How to Make or Break It at Box Office


Godzilla vs. Jim Carrey.

As movies go, audiences just might flock to a spoof about an oversized comedian with big teeth who does battle with a giant lizard with even bigger teeth in the streets of New York.

But Godzilla vs. Jim Carrey isn’t a movie; it’s a story about how Hollywood studios market movies and the fickle nature of the film business.

On one side is Sony Pictures Entertainment, which roared into this summer’s movie season with what many believed would become the year’s biggest blockbuster, “Godzilla.” With the catchy phrase “Size Does Matter,” the studio blitzed America with clever ads that attracted a level of attention that was the envy of rivals.


On the other side was Paramount Pictures, which had a bankable star in Carrey starring in “The Truman Show,” but which realized the movie was far more complex and message-infused than most of Carrey’s previous films like “Ace Ventura: Pet Detective” and “Dumb & Dumber.”

When the dust settled, however, it was Paramount that reaped widespread praise for how it marketed “The Truman Show,” which took in $31.5 million on its opening weekend and an estimated $20.1 million in its second weekend, in both cases the nation’s No. 1 movie. (See related story Page F2). Meanwhile, Sony was left with lizard egg on its face, trying to explain why “Godzilla,” even though it debuted with $55.7 million in box office in its first four days, has failed to live up to its potential.

To be sure, the two films have nothing in common thematically. “Godzilla” is a popcorn movie about a monster running amok. “The Truman Show” is a cautionary tale of an ordinary man who discovers that his whole life has been a lie.

Nevertheless, Sony and Paramount faced similar challenges: attracting audiences that would not normally see films featuring either Godzilla or Carrey.

The reason Sony stumbled was twofold, according to executives at Frank Magid Associates, a Universal City-based firm that conducts consumer research on movies, TV shows, videos and the Internet. The film was sold as a single concept--the monster--and it didn’t live up to the expectations created by the intense marketing effort.

“ ‘Godzilla’ stopped at one notion,” said David L. Smith, president of the Magid group’s entertainment division. “We believe the ‘Godzilla’ campaign sold the horror movie angle and missed the ability to sell a second story.”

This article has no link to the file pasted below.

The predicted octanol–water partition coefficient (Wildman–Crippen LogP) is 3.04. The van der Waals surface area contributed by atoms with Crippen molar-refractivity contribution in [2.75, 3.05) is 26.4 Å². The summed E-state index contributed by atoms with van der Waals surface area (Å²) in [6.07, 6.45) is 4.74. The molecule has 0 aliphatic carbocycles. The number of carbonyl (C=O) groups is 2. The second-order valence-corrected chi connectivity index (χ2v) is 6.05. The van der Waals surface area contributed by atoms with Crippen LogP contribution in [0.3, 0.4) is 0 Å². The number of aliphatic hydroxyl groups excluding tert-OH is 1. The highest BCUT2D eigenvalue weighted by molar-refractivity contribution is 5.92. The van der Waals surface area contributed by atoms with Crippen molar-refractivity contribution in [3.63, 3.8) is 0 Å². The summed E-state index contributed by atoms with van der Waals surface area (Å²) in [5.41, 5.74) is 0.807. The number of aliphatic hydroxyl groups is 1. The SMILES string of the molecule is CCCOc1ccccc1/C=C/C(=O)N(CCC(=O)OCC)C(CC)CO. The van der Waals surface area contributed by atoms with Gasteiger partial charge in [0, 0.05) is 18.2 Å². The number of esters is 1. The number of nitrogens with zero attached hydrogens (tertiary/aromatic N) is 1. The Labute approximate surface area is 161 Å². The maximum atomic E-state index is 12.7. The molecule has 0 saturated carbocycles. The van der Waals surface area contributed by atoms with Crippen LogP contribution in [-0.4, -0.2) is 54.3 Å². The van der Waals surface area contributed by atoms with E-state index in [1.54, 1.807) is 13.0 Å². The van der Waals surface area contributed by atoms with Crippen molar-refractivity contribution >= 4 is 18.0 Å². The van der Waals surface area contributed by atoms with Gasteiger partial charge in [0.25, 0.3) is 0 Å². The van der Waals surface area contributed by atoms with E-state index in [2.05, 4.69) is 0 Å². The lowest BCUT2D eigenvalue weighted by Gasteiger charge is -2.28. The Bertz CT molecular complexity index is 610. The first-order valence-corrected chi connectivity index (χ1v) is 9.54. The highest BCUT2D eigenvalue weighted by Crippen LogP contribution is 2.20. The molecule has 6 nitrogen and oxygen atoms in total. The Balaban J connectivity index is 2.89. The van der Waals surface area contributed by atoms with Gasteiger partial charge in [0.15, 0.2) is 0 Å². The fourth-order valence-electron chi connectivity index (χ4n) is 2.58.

Smith noted that another film, “Titanic,” was able to draw fans from across the spectrum because it not only sold the action aspect--the sinking of the ocean liner--but also the romance between the lead characters played by Leonardo DiCaprio and Kate Winslet.

“ ‘Titanic’ sold the story about a ship that sinks, and ‘Godzilla’ is about a monster who comes to New York,” Smith said. “Those are both givens. But what ‘Titanic’ had was a secondary story line, so you could broaden it beyond young male fans. Otherwise, you are in a limited marketing corridor.”

While “Godzilla” enjoyed a big opening weekend at the box office, ticket sales decreased steadily, dropping 45% by the second week and 46% in its third week.

“You don’t get that type of drop-off unless you disappoint people,” said Michael A. Vorhaus, Magid’s managing director.

Both consultants questioned Sony’s decision to tease the public by not revealing the monster’s appearance until the movie opened.

“By not showing the monster, people expected to come in and see the best monster ever,” Vorhaus added.

“Studios create different expectations,” Vorhaus said. “This was going to be a blockbuster. That creates a lot of expectations about the quality of the movie and the characters, etc., whereas ‘The Truman Show’ carefully didn’t create much in the way of expectations.”

Paramount, by contrast, not only marketed Carrey but also the story behind his character, Truman Burbank, who lives in a make-believe world in which everyone around him is an actor, and his life is being played out before hidden cameras and broadcast to millions of television viewers.

“ ‘The Truman Show’ was a very interesting new concept tied to a star,” Smith said, “so you had more than one notion [to market].”


Before summer arrived, it was hard to find anyone in Hollywood who doubted that “Godzilla” would approach, if not eclipse, the Memorial Day weekend box-office record of more than $91 million set last year by “The Lost World: Jurassic Park.”

Going in, Sony enjoyed key advantages: There was already built-in public awareness of “Godzilla” born of all those 1950s Japanese sci-fi films, and the men putting together the new creature, Roland Emmerich and Dean Devlin, were the same partners who created the wildly successful 1996 sci-fi saga “Independence Day.”